Negotiate, Don't Legislate
Daniel M. Price
The broader competitiveness policy debate provides an important vehicle for the debate over investment and the treatment of domestic and foreign-owned firms operating in the United States.
There are more than twelve bills pending in Congress that seek to boost technological development and the economic welfare of American firms by making federal funds and facilities available to the private sector. These include the National Competitiveness Act, the Department of Energy Laboratory Technology Act, and the Environmental Technologies Act. To be eligible for any of the programs, a firm must first pass a two-part eligibility test. Part one consists of a general benefits test that requires both U.S.-owned and foreign- owned companies to demonstrate that their participation would be in the economic interest of the United States. Part two applies only to foreign-owned companies. It requires, in addition to the benefits test, that the company demonstrate that its home country government (1) has an open and nondiscriminatory investment environment; (2) grants U.S.-owned companies reciprocal access to comparable R&D programs; (3) provides adequate and effective intellectual property protection; and the list may go on.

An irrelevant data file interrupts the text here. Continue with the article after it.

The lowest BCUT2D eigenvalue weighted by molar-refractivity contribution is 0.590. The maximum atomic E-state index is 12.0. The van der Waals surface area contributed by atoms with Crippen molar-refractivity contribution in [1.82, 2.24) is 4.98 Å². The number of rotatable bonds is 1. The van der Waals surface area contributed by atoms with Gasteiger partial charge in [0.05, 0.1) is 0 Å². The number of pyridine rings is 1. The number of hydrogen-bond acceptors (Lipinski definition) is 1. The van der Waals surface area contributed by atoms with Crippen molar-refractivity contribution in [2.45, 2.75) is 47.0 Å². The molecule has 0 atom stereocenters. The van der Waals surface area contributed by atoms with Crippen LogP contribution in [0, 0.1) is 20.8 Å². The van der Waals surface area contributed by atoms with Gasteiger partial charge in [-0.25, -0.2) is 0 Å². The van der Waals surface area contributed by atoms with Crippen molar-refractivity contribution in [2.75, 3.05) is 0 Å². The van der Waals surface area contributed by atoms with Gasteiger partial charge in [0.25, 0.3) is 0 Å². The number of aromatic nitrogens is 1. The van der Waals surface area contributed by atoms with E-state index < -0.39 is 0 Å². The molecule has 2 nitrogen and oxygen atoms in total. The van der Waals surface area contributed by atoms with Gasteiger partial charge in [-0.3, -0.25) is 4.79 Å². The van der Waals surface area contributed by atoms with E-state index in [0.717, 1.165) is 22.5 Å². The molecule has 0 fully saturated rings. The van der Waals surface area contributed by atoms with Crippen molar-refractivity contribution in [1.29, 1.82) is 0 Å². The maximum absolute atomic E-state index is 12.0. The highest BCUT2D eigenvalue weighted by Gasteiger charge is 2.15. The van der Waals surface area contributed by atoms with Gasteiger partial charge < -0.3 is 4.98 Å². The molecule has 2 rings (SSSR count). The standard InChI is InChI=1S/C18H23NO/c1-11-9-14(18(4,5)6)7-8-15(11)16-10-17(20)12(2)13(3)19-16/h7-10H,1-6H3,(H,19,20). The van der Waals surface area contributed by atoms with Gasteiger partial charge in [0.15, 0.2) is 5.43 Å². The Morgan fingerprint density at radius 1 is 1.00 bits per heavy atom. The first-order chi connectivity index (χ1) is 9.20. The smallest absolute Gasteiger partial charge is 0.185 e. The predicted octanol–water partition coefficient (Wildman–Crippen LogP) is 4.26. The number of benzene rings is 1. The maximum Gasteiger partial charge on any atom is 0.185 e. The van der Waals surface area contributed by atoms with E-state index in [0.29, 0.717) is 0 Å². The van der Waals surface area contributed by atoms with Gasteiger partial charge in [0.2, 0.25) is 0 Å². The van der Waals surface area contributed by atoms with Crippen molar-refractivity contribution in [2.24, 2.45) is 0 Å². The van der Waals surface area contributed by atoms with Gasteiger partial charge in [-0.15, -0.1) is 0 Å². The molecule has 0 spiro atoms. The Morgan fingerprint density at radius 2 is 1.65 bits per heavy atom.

No one takes issue with the view that U.S. tax dollars should be spent to benefit the American economy. At issue, instead, is whether the imposition of performance requirements and conditioning of national treatment are the proper policy tools to address problems of market access and discriminatory practices that U.S. investors may face abroad. The answer to the first is clearly "No"—performance